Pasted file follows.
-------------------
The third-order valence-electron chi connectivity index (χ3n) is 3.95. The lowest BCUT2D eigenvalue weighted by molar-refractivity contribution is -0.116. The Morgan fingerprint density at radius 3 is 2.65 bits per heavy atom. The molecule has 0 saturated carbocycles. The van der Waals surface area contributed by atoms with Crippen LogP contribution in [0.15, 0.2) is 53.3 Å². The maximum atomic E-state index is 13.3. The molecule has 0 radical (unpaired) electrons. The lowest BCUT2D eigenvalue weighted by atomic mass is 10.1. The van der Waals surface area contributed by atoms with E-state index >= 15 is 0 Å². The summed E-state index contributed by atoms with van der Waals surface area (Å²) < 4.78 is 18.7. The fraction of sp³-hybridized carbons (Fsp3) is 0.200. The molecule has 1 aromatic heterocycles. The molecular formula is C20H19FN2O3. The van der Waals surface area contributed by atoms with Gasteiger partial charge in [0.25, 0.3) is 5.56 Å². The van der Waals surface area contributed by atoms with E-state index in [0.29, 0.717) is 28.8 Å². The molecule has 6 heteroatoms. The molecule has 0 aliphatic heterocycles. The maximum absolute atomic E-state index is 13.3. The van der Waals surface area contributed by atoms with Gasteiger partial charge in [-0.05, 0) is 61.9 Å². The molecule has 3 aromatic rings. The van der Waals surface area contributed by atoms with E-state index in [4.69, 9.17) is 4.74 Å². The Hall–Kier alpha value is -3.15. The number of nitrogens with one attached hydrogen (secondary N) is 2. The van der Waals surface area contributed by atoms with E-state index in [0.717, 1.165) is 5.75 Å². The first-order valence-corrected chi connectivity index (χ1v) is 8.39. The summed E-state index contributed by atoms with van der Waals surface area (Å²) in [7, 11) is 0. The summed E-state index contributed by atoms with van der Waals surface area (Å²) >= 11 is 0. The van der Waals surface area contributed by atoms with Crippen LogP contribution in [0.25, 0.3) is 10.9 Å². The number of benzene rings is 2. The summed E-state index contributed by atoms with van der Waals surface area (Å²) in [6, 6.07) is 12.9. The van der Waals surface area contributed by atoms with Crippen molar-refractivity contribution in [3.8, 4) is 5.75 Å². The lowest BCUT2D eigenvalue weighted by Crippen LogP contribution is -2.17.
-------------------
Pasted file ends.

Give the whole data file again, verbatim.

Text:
The third-order valence-electron chi connectivity index (χ3n) is 3.95. The lowest BCUT2D eigenvalue weighted by molar-refractivity contribution is -0.116. The Morgan fingerprint density at radius 3 is 2.65 bits per heavy atom. The molecule has 0 saturated carbocycles. The van der Waals surface area contributed by atoms with Crippen LogP contribution in [0.15, 0.2) is 53.3 Å². The maximum atomic E-state index is 13.3. The molecule has 0 radical (unpaired) electrons. The lowest BCUT2D eigenvalue weighted by atomic mass is 10.1. The van der Waals surface area contributed by atoms with E-state index >= 15 is 0 Å². The summed E-state index contributed by atoms with van der Waals surface area (Å²) < 4.78 is 18.7. The fraction of sp³-hybridized carbons (Fsp3) is 0.200. The molecule has 1 aromatic heterocycles. The molecular formula is C20H19FN2O3. The van der Waals surface area contributed by atoms with Gasteiger partial charge in [0.25, 0.3) is 5.56 Å². The van der Waals surface area contributed by atoms with E-state index in [0.29, 0.717) is 28.8 Å². The molecule has 6 heteroatoms. The molecule has 0 aliphatic heterocycles. The maximum absolute atomic E-state index is 13.3. The van der Waals surface area contributed by atoms with Gasteiger partial charge in [-0.05, 0) is 61.9 Å². The molecule has 3 aromatic rings. The van der Waals surface area contributed by atoms with E-state index in [4.69, 9.17) is 4.74 Å². The Hall–Kier alpha value is -3.15. The number of nitrogens with one attached hydrogen (secondary N) is 2. The van der Waals surface area contributed by atoms with E-state index in [0.717, 1.165) is 5.75 Å². The first-order valence-corrected chi connectivity index (χ1v) is 8.39. The summed E-state index contributed by atoms with van der Waals surface area (Å²) in [7, 11) is 0. The summed E-state index contributed by atoms with van der Waals surface area (Å²) >= 11 is 0. The van der Waals surface area contributed by atoms with Crippen LogP contribution in [0.25, 0.3) is 10.9 Å². The number of benzene rings is 2. The summed E-state index contributed by atoms with van der Waals surface area (Å²) in [6, 6.07) is 12.9. The van der Waals surface area contributed by atoms with Crippen molar-refractivity contribution in [3.8, 4) is 5.75 Å². The lowest BCUT2D eigenvalue weighted by Crippen LogP contribution is -2.17.